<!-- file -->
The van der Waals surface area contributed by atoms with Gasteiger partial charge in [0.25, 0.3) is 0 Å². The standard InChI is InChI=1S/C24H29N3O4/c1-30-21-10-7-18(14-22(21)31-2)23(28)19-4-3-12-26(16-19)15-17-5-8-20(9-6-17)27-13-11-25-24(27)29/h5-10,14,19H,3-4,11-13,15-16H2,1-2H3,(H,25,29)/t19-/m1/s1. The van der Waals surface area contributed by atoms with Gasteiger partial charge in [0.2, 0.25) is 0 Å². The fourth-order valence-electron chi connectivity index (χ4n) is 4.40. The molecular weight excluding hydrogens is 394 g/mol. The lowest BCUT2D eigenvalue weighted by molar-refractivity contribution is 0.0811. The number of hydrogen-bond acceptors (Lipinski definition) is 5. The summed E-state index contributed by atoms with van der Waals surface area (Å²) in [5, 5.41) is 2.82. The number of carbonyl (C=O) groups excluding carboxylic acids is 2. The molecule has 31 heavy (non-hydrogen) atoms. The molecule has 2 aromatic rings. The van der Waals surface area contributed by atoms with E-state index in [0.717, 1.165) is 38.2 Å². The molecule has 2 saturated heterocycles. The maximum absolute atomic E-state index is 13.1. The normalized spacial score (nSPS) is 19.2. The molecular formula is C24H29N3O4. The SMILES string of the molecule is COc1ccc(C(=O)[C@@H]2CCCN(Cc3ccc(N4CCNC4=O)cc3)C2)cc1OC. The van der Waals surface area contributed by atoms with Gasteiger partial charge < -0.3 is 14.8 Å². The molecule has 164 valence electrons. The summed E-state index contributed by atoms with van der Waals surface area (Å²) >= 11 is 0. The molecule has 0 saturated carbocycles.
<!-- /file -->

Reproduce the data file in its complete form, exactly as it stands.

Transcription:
The van der Waals surface area contributed by atoms with Gasteiger partial charge in [0.25, 0.3) is 0 Å². The standard InChI is InChI=1S/C24H29N3O4/c1-30-21-10-7-18(14-22(21)31-2)23(28)19-4-3-12-26(16-19)15-17-5-8-20(9-6-17)27-13-11-25-24(27)29/h5-10,14,19H,3-4,11-13,15-16H2,1-2H3,(H,25,29)/t19-/m1/s1. The van der Waals surface area contributed by atoms with Gasteiger partial charge in [0.2, 0.25) is 0 Å². The fourth-order valence-electron chi connectivity index (χ4n) is 4.40. The molecular weight excluding hydrogens is 394 g/mol. The lowest BCUT2D eigenvalue weighted by molar-refractivity contribution is 0.0811. The number of hydrogen-bond acceptors (Lipinski definition) is 5. The summed E-state index contributed by atoms with van der Waals surface area (Å²) in [5, 5.41) is 2.82. The number of carbonyl (C=O) groups excluding carboxylic acids is 2. The molecule has 31 heavy (non-hydrogen) atoms. The molecule has 2 aromatic rings. The van der Waals surface area contributed by atoms with E-state index in [0.717, 1.165) is 38.2 Å². The molecule has 2 saturated heterocycles. The maximum absolute atomic E-state index is 13.1. The normalized spacial score (nSPS) is 19.2. The molecular formula is C24H29N3O4. The SMILES string of the molecule is COc1ccc(C(=O)[C@@H]2CCCN(Cc3ccc(N4CCNC4=O)cc3)C2)cc1OC. The van der Waals surface area contributed by atoms with Gasteiger partial charge < -0.3 is 14.8 Å². The molecule has 164 valence electrons. The summed E-state index contributed by atoms with van der Waals surface area (Å²) >= 11 is 0. The molecule has 0 saturated carbocycles.